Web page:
The Pennsylvania state Superior Court has upheld a $5.9 million verdict in favor of a man who was paralyzed when the airbag in his Mercury Sable failed to deploy in a head on collision. Following the crash, the driver, John Cancelleri, filed a lawsuit against the Ford Motor Company over the crashworthiness of the vehicle, alleging that the crash sensor and the restraint control module in the vehicle malfunctioned during his accident and were defectively designed.
According to his lawsuit against Ford, Cancelleri was driving his Mercury Sable when he was hit head on by a Ford Mustang. As a result of the collision, Cancelleri suffered a “massive” herniated disc, causing him to be paralyzed in his lower extremities.
Cancelleri filed a lawsuit against Ford, alleging that although the force of the collision exceeded the threshold for airbag deployment under Ford’s specification, the front airbag on his car failed to deploy during the crash. The lawsuit alleged strict product liability against Ford due to the vehicle’s insufficient crashworthiness and defective design.
In August 2014, a jury awarded Cancelleri and his wife a $5.9 million verdict for the injuries he sustained in the car accident. Ford appealed the verdict, stating that because of the Pennsylvania Supreme Court’s decision in Tincher v. Omega—a case involving how products liability cases are tried and litigated—the carmaker should be granted a new trial. Ford argued that the verdict in the case should be overturned because certain evidence regarding whether Cancelleri’s vehicle was unreasonably dangerous, as well as government and industry safety standards, should have been presented to the jury.
However, the Pennsylvania Superior Court agreed with arguments from Cancelleri’s attorneys stating that the state Supreme Court’s ruling in Tincher does not affect questions regarding vehicle crashworthiness in automobile product liability cases. The court upheld the jury’s verdict in the cases, stating that “the trial court’s determination that the jury instructions in this matter were neither erroneous nor prejudicial toward Ford.”
Auto accident lawsuits against carmakers filed over vehicle crashworthiness
Immediately after a car collision, there is a “second collision,” often more deadly than the first. This “second collision” is the driver and passengers colliding against the interior of their vehicle. The ability of a vehicle to protect the occupants of a automobile in a crash is called “vehicle crashworthiness.” The extent to which a car or truck has been designed to protect the occupants in a collision is called “vehicle crashworthiness”.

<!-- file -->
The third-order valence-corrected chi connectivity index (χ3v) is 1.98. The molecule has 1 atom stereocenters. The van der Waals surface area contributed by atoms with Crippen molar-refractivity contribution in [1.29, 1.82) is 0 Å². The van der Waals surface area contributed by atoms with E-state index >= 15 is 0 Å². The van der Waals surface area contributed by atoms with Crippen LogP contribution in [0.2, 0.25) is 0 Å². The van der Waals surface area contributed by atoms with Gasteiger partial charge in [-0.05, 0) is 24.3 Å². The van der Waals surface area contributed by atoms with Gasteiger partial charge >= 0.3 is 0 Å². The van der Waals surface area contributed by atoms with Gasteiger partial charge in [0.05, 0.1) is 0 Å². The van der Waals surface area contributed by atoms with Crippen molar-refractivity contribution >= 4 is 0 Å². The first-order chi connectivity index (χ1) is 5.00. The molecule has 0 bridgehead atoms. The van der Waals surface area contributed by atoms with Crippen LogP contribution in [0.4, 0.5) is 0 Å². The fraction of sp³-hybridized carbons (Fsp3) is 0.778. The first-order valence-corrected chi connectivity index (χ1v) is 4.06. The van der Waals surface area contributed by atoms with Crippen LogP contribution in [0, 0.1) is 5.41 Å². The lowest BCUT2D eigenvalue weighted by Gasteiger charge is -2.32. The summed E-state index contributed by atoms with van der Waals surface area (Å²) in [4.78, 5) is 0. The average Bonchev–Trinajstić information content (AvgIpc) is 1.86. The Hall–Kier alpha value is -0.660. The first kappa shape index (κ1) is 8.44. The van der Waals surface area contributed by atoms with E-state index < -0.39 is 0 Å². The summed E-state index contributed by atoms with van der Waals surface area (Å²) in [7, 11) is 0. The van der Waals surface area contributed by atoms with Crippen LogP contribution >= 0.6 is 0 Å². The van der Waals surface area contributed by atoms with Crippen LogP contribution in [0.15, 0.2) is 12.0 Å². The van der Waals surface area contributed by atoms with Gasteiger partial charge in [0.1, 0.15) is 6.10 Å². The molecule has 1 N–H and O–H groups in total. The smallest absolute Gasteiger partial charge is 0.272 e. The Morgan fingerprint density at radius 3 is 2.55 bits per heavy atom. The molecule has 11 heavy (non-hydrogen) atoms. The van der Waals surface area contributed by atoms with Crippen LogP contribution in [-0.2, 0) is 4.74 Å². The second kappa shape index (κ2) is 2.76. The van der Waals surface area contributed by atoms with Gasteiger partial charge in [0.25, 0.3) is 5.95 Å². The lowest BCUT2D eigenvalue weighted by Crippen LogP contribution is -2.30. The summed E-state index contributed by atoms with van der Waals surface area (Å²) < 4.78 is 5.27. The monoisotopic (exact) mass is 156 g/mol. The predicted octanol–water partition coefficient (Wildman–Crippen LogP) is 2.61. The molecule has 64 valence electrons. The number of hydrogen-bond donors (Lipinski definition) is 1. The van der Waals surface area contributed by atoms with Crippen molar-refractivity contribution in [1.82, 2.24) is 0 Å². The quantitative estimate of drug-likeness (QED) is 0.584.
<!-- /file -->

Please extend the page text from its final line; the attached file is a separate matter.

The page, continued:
The cause of the “first collision”—a speeding driver, a driver not paying attention, a drunk driver, a driver running a red light, etc.— is generally considered irrelevant in crashworthiness cases. Instead, a crashworthiness case focuses on whether the vehicle manufacturer is responsible a problem with the car or truck that either caused or made worse the injuries suffered in the accident.
“Crashworthiness” refers broadly to many aspects of a vehicle (e.g., seat belts, crumple zones and airbags) that are intended to minimize occupant injuries, prevent ejection from the vehicle, and reduce the risk of fire. Car and truck manufacturers know that any vehicle they make can be involved in a collision. Thus, a car manufacturer’s duty to design a vehicle that is reasonably safe for all reasonably foreseeable uses includes a duty to design a vehicle that is reasonably safe when a collision occurs.
If you or a loved one have been seriously injured in a car accident, it may well be that the injuries were caused or made worse because the vehicle was not sufficiently crashworthy. In order to determine whether you may have a case, you need to retain experienced, qualified legal counsel at the earliest opportunity.
The lawyers at Heygood, Orr & Pearson have the experience and knowledge to pursue a crashworthiness claim against any of the major auto manufacturers. We also have the financial resources to handle even the most complex cases from beginning to end. There are many instances when we have invested hundreds of thousands of dollars in a case in order to take it to trial. Our attorneys are committed to achieving justice for our clients, whatever the cost.
For a free legal consultation and to find out more about filing a vehicle crashworthiness lawsuit, contact the law firm of Heygood, Orr & Pearson. You can reach us by calling toll-free at 1-877-446-9001, or by following the link to our free case evaluation form and answering a few simple questions to get started.